When victims of police misconduct win civil cases against the offending officers, who pays? The answer, according to the overwhelming body of civil doctrine, should be the cops in question. But in reality it’s almost always the taxpayer.
In her 2014 NYU Law Review article “Police Indemnification,” UCLA law professor Joanna Schwartz assembles data from 44 of the 70 largest police departments across the US, as well as 37 smaller agencies, into a startling indictment of law enforcement culture. Although the Supreme Court “has long assumed that law enforcement officers must personally satisfy settlements and judgments,” she finds that “officers are virtually always indemnified.”
During the study period, governments paid approximately 99.98% of the dollars that plaintiffs recovered in lawsuits alleging civil rights violations by law enforcement. Law enforcement officers in my study never satisfied a punitive damages award entered against them and almost never contributed anything to settlements or judgments— even when indemnification was prohibited by law or policy, and even when officers were disciplined, terminated, or prosecuted for their conduct
It’s hard to prosecute police. Civil doctrine holds that police officers have “qualified immunity” from civil liability. This means they cannot be required to pay settlements out of pocket, even if they violated a plaintiff’s constitutional rights, unless they violated “clearly established law.”
The qualified immunity doctrine rests on the same logic as malpractice liability caps: if officers are afraid of being sued, they will not protect the public to the fullest of their abilities. It is not designed to protect officers who break the law, and it is definitely not designed to let plaintiffs recover punitive damages from governments. “Neither reason nor justice,” the Court has written, “suggests that such retribution should be visited upon the shoulders of blameless or unknowing taxpayers.”
And yet in the 44 larger jurisdictions Schwartz surveyed, officers contributed to .42% of 9,225 civil cases. In financial terms, this totaled .02% of the $730 million in settlements doled out by cities, counties, and state governments. Of the $3.9 million in punitive damages awarded to plaintiffs, officers did not contribute a dollar. And in the 37 smaller jurisdictions, they contributed 0% of the total settlements.
In other words: almost every time a police officer violated someone’s civil rights, the taxpayers paid for it. Even when officers were criminally prosecuted – even when they were incarcerated – settlements and damages were overwhelmingly borne by the governments behind them.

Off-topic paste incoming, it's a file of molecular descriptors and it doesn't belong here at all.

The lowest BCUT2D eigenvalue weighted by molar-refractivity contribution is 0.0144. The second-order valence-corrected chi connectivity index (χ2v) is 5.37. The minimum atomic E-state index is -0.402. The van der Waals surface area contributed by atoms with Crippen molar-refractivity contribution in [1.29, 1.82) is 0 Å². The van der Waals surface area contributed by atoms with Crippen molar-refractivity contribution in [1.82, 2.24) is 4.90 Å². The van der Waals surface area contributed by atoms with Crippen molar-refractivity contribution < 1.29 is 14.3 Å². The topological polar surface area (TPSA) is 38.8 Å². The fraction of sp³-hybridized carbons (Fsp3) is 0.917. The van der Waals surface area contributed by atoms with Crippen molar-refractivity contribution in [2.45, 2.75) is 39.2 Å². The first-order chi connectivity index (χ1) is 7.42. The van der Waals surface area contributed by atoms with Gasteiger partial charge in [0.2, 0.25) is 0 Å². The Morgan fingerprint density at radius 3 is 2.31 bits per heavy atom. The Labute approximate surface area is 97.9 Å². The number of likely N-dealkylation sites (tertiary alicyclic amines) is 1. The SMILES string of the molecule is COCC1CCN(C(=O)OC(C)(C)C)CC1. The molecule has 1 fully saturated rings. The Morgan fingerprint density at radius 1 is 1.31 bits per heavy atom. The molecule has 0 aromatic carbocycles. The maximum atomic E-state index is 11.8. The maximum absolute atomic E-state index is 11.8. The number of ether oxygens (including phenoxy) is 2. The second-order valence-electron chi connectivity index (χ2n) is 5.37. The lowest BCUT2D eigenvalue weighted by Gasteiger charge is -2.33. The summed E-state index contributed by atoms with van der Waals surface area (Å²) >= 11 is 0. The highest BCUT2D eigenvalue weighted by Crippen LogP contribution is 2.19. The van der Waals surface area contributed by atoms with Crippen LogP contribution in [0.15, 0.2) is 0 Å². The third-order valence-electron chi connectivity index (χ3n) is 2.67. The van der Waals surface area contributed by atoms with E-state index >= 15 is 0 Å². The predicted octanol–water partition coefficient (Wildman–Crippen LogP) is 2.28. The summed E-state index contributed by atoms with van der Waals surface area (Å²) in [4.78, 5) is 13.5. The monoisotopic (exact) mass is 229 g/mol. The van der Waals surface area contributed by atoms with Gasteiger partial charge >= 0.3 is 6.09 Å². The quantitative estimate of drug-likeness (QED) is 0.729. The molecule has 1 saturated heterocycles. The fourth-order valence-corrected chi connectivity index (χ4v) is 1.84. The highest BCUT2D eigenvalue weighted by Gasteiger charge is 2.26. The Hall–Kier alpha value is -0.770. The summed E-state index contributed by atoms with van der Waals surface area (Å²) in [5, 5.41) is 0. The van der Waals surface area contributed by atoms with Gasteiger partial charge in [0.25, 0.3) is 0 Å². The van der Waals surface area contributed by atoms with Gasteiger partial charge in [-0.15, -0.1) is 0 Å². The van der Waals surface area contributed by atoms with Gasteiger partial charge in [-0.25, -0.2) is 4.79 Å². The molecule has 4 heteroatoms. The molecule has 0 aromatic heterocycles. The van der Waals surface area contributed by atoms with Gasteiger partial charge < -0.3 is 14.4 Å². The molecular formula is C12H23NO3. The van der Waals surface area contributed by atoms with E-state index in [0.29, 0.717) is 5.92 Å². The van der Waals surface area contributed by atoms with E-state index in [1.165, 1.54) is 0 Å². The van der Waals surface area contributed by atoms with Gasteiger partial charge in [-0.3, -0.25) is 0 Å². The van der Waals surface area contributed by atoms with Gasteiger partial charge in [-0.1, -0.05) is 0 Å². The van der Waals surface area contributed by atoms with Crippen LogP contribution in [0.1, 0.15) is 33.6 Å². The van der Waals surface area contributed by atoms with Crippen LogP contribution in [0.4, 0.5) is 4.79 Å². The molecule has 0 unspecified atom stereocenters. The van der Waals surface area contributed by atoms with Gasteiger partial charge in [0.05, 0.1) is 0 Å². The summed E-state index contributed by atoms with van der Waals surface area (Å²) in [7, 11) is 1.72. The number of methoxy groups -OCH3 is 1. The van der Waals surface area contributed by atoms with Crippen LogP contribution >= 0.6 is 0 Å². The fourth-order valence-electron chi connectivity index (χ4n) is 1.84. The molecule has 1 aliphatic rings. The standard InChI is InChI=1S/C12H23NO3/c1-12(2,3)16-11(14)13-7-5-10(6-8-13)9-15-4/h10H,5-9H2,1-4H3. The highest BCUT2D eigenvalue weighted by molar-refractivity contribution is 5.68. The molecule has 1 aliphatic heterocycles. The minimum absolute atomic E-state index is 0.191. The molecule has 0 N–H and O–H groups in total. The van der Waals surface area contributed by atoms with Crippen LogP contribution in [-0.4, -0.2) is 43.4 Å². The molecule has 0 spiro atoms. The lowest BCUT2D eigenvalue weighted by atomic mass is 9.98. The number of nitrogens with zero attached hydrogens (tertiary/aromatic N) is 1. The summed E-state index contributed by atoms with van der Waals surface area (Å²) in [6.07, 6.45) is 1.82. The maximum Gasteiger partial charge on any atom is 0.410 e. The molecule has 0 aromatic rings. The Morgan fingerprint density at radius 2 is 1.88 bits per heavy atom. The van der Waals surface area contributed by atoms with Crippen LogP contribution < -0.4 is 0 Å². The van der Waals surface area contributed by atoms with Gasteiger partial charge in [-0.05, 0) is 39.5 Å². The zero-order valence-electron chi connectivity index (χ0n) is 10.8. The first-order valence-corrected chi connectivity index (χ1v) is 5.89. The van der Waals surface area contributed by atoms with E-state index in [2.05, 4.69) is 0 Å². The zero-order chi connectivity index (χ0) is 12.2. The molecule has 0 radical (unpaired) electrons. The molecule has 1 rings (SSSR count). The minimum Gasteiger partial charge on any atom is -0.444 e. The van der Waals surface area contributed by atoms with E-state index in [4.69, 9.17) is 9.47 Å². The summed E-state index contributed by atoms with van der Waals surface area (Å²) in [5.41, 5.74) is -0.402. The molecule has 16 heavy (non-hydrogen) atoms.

Schwartz questions whether this is, well, legal:
Some jurisdictions appear to have indemnified officers in violation of governing law. Although Prince George’s County prohibits the indemnification of punitive damages awards, the county indemnified a $50,000 punitive damages judgment entered against one of its officers.158 Juries have awarded punitive damages against New York City Police Department officers six times between 2006 and 2011, with punitive damages awards totaling over $2.8 million.159 Although New York City cannot legally indemnify employees for damages arising from intentional or reckless conduct, it did not require its officers to satisfy the punitive damages awarded in these six cases.
How did these governments circumvent laws that prevent them from indemnifying officers? Tenuously at best. Schwartz found at least one case in which the parties vacated punitive damages in a post-trial settlement:
A plaintiff, alleging excessive force by Las Vegas police officers, won a jury verdict of $175,000 in compensatory damages and $5000 in punitive damages against one officer. After the compensatory and punitive damages verdicts were affirmed on appeal, the case was remanded to the district court to enter judgment.162 Two months later, the parties settled the case for $400,000.163 The entirety of the settlement was paid by Las Vegas.
And in the single case she found where an officer was held liable for punitive damages, this was not so much a matter of law as it was a matter of “administrative convenience”: